Future Directions is the NSW Government’s new vision for social housing over the next 10 years. It’s an innovative, holistic approach to making real change in social housing. It recognises that people living in social housing do so because of a range of life events and risk factors and that changing the trajectory of their lives cannot be achieved through a single initiative alone.
Future Directions offers a suite of interconnected and mutually reinforcing strategies and programs, which together aim to affect real change. Part of the programmatic response within the Future Directions strategy are six Service Improvement Initiatives, which are designed to deliver against three key objectives: more and better-quality social housing; more opportunities, support and incentives for people to avoid and/or leave social housing; and a better experience for social housing clients.
The Department has commissioned ARTD and its partners Taylor Fry and Social Ventures Australia to evaluate the six Service Improvement Initiatives. The purpose of the evaluation is to understand:
- Which Service Improvement Initiatives work well, in which domains, for whom and under what circumstances?
- What are the implications for the modification, targeting or re-design of each initiative to improve implementation and maximise outcomes?
- What are the implications for Future Directions in housing and homelessness policy and programs to improve outcomes and increase housing independence?
The evaluation will provide a rigorous theory-driven and quasi-experimental evaluation of the Future Directions Service Improvement Initiatives. It is designed to overcome the typical barriers to evaluation utility and utilisation. Key features of the overall Service Improvement Initiative Evaluation design are:
- embedded quasi-experimental elements within program delivery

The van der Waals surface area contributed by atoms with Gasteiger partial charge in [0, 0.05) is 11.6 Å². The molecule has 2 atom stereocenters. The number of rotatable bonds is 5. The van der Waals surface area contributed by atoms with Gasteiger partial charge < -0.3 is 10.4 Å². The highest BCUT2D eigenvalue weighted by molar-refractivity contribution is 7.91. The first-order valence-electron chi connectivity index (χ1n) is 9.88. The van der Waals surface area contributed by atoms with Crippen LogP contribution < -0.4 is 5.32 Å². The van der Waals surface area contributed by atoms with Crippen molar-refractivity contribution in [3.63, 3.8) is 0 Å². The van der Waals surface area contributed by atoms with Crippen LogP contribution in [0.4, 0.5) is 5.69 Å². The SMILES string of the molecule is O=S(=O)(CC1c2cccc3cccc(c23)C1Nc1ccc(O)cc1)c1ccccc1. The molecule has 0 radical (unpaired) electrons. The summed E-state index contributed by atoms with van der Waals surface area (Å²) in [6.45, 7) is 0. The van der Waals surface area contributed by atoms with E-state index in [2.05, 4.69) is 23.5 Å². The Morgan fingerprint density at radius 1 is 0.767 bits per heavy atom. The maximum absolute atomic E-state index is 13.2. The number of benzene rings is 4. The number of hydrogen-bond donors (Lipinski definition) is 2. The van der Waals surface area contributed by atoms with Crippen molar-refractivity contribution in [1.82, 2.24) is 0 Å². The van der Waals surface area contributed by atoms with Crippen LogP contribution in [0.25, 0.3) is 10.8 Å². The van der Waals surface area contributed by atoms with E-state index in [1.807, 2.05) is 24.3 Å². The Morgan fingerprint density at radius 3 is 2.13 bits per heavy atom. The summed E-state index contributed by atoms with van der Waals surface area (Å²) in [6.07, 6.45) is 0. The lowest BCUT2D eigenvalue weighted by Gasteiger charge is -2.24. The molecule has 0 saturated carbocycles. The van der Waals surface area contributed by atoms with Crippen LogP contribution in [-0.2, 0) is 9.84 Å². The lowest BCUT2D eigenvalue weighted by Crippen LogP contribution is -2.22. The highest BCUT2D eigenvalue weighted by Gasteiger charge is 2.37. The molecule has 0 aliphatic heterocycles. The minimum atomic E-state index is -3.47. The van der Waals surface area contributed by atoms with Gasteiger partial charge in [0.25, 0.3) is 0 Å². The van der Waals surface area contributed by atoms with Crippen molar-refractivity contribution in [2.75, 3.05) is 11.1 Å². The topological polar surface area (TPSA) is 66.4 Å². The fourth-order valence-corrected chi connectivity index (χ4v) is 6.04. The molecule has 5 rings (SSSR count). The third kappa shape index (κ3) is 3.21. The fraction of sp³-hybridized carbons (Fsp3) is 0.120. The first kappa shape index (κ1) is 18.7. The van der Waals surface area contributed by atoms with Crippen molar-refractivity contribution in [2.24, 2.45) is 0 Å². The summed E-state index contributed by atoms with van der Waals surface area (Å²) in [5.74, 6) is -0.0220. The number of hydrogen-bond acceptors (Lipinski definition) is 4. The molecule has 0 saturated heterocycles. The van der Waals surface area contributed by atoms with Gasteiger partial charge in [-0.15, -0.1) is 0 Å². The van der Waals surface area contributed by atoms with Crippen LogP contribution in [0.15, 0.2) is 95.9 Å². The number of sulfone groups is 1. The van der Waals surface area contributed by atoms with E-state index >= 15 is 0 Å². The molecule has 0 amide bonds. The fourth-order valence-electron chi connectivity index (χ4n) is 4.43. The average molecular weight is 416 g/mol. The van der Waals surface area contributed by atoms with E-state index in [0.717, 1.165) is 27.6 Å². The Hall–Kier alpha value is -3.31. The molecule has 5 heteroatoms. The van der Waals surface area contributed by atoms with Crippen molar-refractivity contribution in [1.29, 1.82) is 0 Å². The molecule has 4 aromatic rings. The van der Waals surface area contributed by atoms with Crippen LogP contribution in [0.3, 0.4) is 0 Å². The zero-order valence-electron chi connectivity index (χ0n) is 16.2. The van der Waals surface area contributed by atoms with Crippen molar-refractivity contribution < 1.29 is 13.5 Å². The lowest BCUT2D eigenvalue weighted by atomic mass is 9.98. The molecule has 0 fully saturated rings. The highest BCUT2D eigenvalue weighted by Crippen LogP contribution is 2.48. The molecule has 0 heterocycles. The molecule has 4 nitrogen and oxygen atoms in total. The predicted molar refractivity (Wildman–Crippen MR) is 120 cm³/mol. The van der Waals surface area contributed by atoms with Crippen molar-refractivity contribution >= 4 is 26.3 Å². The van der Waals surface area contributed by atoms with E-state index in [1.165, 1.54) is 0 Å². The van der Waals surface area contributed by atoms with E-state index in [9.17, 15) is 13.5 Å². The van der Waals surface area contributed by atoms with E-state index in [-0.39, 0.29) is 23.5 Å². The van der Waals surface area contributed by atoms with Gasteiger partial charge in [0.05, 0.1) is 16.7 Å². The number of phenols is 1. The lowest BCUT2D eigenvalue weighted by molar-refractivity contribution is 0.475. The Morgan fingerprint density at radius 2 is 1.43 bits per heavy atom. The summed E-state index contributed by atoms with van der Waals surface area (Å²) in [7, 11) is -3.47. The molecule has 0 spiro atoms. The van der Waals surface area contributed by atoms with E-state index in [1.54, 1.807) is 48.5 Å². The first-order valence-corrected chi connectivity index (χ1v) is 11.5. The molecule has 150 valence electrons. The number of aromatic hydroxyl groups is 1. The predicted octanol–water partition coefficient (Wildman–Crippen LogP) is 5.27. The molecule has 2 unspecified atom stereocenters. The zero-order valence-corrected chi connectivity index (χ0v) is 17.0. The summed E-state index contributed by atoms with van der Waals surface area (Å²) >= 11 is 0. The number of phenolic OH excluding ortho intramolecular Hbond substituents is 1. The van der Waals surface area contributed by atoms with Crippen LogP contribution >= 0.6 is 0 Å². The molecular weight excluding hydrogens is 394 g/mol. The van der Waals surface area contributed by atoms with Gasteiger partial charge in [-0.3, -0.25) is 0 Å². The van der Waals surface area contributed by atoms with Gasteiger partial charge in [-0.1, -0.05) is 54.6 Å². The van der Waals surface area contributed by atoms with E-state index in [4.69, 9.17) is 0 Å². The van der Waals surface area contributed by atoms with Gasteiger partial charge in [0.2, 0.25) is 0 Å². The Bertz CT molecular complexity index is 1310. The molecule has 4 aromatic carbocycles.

- use routinely collected administrative and linked administrative data to give a holistic perspective on outcomes
- focus on understanding client pathways, within and between initiatives
- integrated implementation, outcome and economic evaluations across the initiatives.
Understanding the causal powers of each initiative is necessary and appropriate for rigorous and scientific evaluation that can inform evidence-based policy. The evaluation will include stages for the development of hypotheses about what works for different people, testing of hypotheses in linked data sets, and validation of results through case studies with intended beneficiaries and consultation with local community groups. The evaluation design is consistent with both the Future Directions Evaluation Framework and the NSW Government Program Evaluation Guidelines.
Our evaluation will produce evidence about the most effective initiatives – in isolation and
combination – for generating outcomes for people and places with defined risk and
protective factor profiles. The resulting evidence base will allow FACS to modify, target or
abandon certain interventions for different clients, and ensure clients are at the centre of
program design and delivery for Future Directions.
Department of Housing and Public Works – Open Doors Rental Reform analysis
(Queensland Department of Housing and Public Works, 2018–19)
Renting is an important housing option for many Queenslanders. As the number of people who rent property in Queensland grows, the Department of Housing and Public Works wanted to ensure renting laws support access to safe, secure and sustainable homes in a stable rental market. In late 2018, the Department sought public comment on revisions to the Housing Act (Open Doors to Renting Reform). The community enthusiastically embraced the consultation, with more than 130,000 responses from people with a range of experience of the rental market (tenants, agents, landlords).
ARTD was contracted to extract, collate and clean the extensive data volume of data in a range of formats – postcards (handwritten), online surveys, written submissions (including email), forum posts, social media posts and snap polls – and conduct a systematic analysis.
ARTD partnered with data science and business insights firm, Altometer, to analyse the entire dataset within an exceptionally short time frame – just four weeks – over the Christmas – New Year holiday period. The team used a machine-assisted analysis model for qualitative analysis, where algorithms were used to read, sort, and categorise comments, which were then available for the project team to review and validate. The approach allowed the team to identify ten main topics, and to quantify how many times each group of respondents talked about the topic. The team used Tableau to visualise the data, and to support its written report.
The combined human-machine analysis approach reduced the data processing time by up to 75%, allowing the team to meet the tight deadlines for reporting while maintaining quality analysis. The report contributed to a submission to Queensland Cabinet, and subsequent changes to the Housing Act.
Machine-assisted qualitative analysis has the potential to support citizen engagement by reducing the time it takes to systematically analyse large-scale consultation data. This is important because qualitative data provides a deeper understanding.